SD8303 : Mute Swan at Heaton Park

taken 4 years ago, near to Prestwich, Bury, Great Britain

Mute Swan at Heaton Park
Mute Swan at Heaton Park
The mute swan (Cygnus olor) is a very large white waterbird. It has a long S-shaped neck, and an orange bill with black at the base of it. It breeds across most of the UK and may be seen anywhere there is a shallow lake, or a slow-flowing river, even in urban areas and parks. This one is enjoying the sanctuary of the WWTs Slimbridge reserve along with its migratory cousins from Northern Europe and Russia.

Mute Swans are less vocal than the noisy Trumpeter, Whooper and Bewick's Swans but, despite the name, they are certainly not mute, making a variety of grunting, hoarse whistling, and snorting noises, and usually hiss at predators (or other swans) trying to enter their territory.
Heaton Park :: SD8304
Heaton Park, which comprises the grounds of a Grade I listed neoclassical 18th-century country house, Heaton Hall (SD8304 : Heaton Hall) is located 4 miles north of Manchester city centre. Covering an area reported as over 640 acres, it is the biggest park in Greater Manchester and one of the largest municipal parks in Europe. Heaton Park is listed Grade 2 on the English Heritage Register of Parks and there are nine listed structures in the park. Details can be found on the English Heritage website LinkExternal link .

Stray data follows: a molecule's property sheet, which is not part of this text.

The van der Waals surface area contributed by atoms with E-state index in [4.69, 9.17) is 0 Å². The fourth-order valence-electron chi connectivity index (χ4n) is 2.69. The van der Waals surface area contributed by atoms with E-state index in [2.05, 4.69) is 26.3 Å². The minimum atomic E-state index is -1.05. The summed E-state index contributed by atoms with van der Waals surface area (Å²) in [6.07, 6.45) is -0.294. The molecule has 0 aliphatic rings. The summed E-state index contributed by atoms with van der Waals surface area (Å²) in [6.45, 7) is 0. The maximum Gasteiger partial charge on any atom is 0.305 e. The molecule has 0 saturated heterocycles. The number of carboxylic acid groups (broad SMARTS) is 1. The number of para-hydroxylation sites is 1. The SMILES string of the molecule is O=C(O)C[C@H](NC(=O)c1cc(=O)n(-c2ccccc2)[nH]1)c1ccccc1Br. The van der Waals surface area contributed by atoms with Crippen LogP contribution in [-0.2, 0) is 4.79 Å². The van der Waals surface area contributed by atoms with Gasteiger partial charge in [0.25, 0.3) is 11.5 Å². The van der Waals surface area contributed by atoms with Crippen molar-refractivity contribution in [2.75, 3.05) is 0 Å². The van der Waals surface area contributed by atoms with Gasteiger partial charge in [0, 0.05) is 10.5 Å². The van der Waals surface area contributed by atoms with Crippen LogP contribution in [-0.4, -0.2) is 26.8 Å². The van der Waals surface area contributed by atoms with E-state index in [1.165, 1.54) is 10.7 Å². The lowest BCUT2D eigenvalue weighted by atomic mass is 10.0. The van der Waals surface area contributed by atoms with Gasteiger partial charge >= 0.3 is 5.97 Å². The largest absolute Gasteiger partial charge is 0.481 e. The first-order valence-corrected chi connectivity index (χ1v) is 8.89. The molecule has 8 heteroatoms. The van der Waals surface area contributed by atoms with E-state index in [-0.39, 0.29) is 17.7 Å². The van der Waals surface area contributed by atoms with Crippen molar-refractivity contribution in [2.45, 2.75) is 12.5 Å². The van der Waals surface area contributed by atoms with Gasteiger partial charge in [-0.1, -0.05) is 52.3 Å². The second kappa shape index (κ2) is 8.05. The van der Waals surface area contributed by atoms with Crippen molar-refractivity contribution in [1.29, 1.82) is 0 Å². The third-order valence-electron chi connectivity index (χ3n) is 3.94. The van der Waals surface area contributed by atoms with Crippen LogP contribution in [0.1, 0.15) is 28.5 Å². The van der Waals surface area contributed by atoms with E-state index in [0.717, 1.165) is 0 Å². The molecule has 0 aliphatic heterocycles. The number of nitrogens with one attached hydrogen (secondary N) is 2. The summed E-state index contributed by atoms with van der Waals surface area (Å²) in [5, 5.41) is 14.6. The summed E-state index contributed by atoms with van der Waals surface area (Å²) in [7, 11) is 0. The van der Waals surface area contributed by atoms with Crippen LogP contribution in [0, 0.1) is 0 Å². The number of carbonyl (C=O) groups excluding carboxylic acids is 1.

Heaton Park was sold to Manchester City Council in 1902, by the Earl of Wilton, to be kept for the enjoyment and recreation of the public. Manchester Council later used part of the north side of the park for the construction of a large gravity feed reservoir; interrupted by the First World War, this work was only completed in the 1920s. A municipal golf course (SD8304 : Heaton Park Golf Course) was also laid out and a large boating lake excavated (SD8303 : Heaton Park Boating Lake). The former facade of the first Manchester Town Hall on King Street (SD8303 : Heaton Park - Town Hall Colonnade) was re-erected as a backdrop to the lake.

During the First World War the Manchester Pals used the park as a training depot. The park was also used as the site of a Royal Air Force depot in the Second World War.

At the end of the 20th century the park was renovated and some of the buildings and original vistas from the 18th century landscape design were restored as part of a millennium project partnership between the Heritage Lottery Fund and Manchester City Council.

LinkExternal link Heaton Park website
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SD8303, 233 images   (more nearby )
Photographer
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Date Taken
Sunday, 26 April, 2015   (more nearby)
Submitted
Wednesday, 29 April, 2015
Geographical Context
Park and Public Gardens  Lakes, Wetland, Bog  Suburb, Urban fringe  Wild Animals, Plants and Mushrooms 
Image Buckets ?
Closeup 
Camera (from Tags)
Panasonic DMC-G3 
Subject Location
OSGB36: geotagged! SD 830 037 [100m precision]
WGS84: 53:31.7971N 2:15.4214W
Camera Location
OSGB36: geotagged! SD 830 037
View Direction
East-northeast (about 67 degrees)
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Other Tags
Swan  Mute Swan  Park  Lake  Boating Lake  Heaton Park 

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